My biggest reason for choosing a Hexographer map, however, is that it was easy to scale. I could have uploaded my Negune world map (which is far more sentimental than the map I ended up using) but I doubt it would have printed well. My pencil scratches look alright on an 8.5″x11″ sheet of paper, but I doubt they’d look quite so good when blown up to this size. On top of that, Hexographer takes my (lack of) artistic talents out of the equation. Many GMs are familiar with Hexographer, and what maps produced with it look like. My hope is that having a ‘baseline’ for the art, which everyone is familiar with, will help my clumsy photographs convey the quality of the printing.
Regarding that quality, there is some fuzziness which may not be apparent in the larger shots above. Personally it doesn’t bother me. The lines are crisp, the icons and text are easily legible, and unless I look closely I don’t really even notice it. However, the more artistically inclined might find the grainy texture disappointing. I’ve done my best to capture it in these two pictures. Please forgive my amateurish lighting in the second photo:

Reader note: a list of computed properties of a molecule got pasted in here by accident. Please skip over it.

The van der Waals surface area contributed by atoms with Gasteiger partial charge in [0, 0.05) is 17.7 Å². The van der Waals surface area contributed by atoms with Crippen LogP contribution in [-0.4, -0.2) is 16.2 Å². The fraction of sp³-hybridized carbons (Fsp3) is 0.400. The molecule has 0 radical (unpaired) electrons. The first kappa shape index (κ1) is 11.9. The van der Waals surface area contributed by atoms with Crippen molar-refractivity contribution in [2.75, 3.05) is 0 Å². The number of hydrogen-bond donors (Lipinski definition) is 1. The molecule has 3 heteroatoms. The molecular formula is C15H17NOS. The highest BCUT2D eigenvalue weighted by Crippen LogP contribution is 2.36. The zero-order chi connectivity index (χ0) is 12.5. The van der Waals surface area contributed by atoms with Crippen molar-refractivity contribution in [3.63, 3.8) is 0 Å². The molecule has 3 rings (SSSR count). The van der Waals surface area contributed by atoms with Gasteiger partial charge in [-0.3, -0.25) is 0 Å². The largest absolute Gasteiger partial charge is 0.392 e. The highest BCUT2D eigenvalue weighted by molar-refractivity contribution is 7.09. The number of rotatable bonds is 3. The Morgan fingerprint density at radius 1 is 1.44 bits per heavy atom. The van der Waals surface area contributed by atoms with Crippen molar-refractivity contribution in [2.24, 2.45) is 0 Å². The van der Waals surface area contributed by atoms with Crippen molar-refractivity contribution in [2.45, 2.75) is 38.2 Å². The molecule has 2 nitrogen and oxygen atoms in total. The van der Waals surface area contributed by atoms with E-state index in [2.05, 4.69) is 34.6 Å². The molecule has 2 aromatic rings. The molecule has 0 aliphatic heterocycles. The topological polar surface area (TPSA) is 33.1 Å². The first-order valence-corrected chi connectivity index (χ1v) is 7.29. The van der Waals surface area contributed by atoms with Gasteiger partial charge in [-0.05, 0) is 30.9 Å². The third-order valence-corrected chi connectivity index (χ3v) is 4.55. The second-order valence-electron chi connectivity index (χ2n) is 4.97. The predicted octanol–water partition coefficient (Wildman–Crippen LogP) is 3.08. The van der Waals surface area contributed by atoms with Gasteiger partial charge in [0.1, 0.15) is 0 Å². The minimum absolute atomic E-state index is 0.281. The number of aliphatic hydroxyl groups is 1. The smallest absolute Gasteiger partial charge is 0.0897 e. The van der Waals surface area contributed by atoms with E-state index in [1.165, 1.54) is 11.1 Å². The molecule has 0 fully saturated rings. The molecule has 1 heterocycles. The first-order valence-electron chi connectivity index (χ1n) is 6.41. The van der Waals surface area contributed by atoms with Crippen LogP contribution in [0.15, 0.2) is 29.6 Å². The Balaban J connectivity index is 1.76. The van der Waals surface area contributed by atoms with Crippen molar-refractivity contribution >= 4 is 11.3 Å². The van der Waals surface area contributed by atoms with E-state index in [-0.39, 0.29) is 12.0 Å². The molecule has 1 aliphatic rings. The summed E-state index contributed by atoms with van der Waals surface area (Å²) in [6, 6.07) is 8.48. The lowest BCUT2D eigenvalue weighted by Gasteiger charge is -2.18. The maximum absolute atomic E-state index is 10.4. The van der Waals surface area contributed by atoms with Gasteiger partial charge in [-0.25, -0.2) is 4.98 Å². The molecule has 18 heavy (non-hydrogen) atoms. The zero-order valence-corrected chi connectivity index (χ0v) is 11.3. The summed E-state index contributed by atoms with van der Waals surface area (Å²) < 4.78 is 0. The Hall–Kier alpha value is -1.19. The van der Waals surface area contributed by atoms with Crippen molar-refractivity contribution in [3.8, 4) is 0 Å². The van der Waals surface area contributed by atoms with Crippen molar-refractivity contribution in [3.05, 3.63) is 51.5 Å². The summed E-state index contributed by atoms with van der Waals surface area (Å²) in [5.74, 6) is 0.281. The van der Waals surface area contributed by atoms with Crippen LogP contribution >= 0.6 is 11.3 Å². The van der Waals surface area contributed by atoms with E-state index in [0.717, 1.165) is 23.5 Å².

Now, for myself, I tend to stick to large scale maps like this one. Maps which cover miles upon miles of terrain. However, I know that others like mats which represent a single battlefield. So in their interest, I tested the mat with wet-erase markers. It worked just as well as my blank battle mats do, so that’s a huge bonus:
Drawing a cute lil’ ship in the water. Sail, little ship! Sail!
This ship is immune to even the most diligent of finger rubbing!
Oh no! Water! The ship’s one weakness! Which, in retrospect, is a terrible weakness for a ship to have!
For those same people, I also placed a mini on the map to give them an idea of what the scale is like. For the record, this map’s hexagons are set to 200px by 200px in Hexographer.
“By Vecna’s Balls! With the ship gone, I will surely drown in all of this armor!”
Regarding the service itself, I really only have nice things to say. Uploading my map was extremely simple. I just selected the size of the banner I wanted, and uploaded an image. I was then shown how the image would be positioned on the banner, and fiddled with my image until it looked the way I wanted on the preview. I received the product over a week earlier than they estimated. And the price is easily affordable. With the mounting grommets (which are an extra I tacked on) the map above cost less than $25. More than you’d probably want to spend on every gaming session, but not so much as to be unreasonable if you were planning something special, or hoping to immortalize your game world. And there are smaller sizes than 3′ by 3′ too. A 2′ by 2′ banner is priced at about $10!